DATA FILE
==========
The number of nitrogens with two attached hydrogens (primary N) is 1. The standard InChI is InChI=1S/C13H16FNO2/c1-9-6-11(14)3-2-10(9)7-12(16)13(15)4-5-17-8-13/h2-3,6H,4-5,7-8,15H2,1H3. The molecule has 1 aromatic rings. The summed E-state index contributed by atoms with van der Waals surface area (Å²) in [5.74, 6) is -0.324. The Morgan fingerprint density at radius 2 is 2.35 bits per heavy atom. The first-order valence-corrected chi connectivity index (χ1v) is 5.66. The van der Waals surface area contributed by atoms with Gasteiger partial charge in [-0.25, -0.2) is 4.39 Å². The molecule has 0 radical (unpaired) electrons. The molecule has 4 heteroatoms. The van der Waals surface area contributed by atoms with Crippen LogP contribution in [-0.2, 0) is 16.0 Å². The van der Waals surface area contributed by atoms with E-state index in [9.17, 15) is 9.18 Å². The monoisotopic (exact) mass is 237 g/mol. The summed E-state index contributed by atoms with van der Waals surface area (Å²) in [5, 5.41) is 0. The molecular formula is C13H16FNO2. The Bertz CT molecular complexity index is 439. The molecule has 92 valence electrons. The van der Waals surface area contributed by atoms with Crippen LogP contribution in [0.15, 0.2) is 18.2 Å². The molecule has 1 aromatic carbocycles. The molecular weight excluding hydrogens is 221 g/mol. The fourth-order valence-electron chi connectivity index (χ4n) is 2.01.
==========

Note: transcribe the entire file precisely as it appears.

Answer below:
The number of nitrogens with two attached hydrogens (primary N) is 1. The standard InChI is InChI=1S/C13H16FNO2/c1-9-6-11(14)3-2-10(9)7-12(16)13(15)4-5-17-8-13/h2-3,6H,4-5,7-8,15H2,1H3. The molecule has 1 aromatic rings. The summed E-state index contributed by atoms with van der Waals surface area (Å²) in [5.74, 6) is -0.324. The Morgan fingerprint density at radius 2 is 2.35 bits per heavy atom. The first-order valence-corrected chi connectivity index (χ1v) is 5.66. The van der Waals surface area contributed by atoms with Gasteiger partial charge in [-0.25, -0.2) is 4.39 Å². The molecule has 0 radical (unpaired) electrons. The molecule has 4 heteroatoms. The van der Waals surface area contributed by atoms with Crippen LogP contribution in [-0.2, 0) is 16.0 Å². The van der Waals surface area contributed by atoms with E-state index in [9.17, 15) is 9.18 Å². The monoisotopic (exact) mass is 237 g/mol. The summed E-state index contributed by atoms with van der Waals surface area (Å²) in [5, 5.41) is 0. The molecular formula is C13H16FNO2. The Bertz CT molecular complexity index is 439. The molecule has 92 valence electrons. The van der Waals surface area contributed by atoms with Crippen LogP contribution in [0.15, 0.2) is 18.2 Å². The molecule has 1 aromatic carbocycles. The molecular weight excluding hydrogens is 221 g/mol. The fourth-order valence-electron chi connectivity index (χ4n) is 2.01.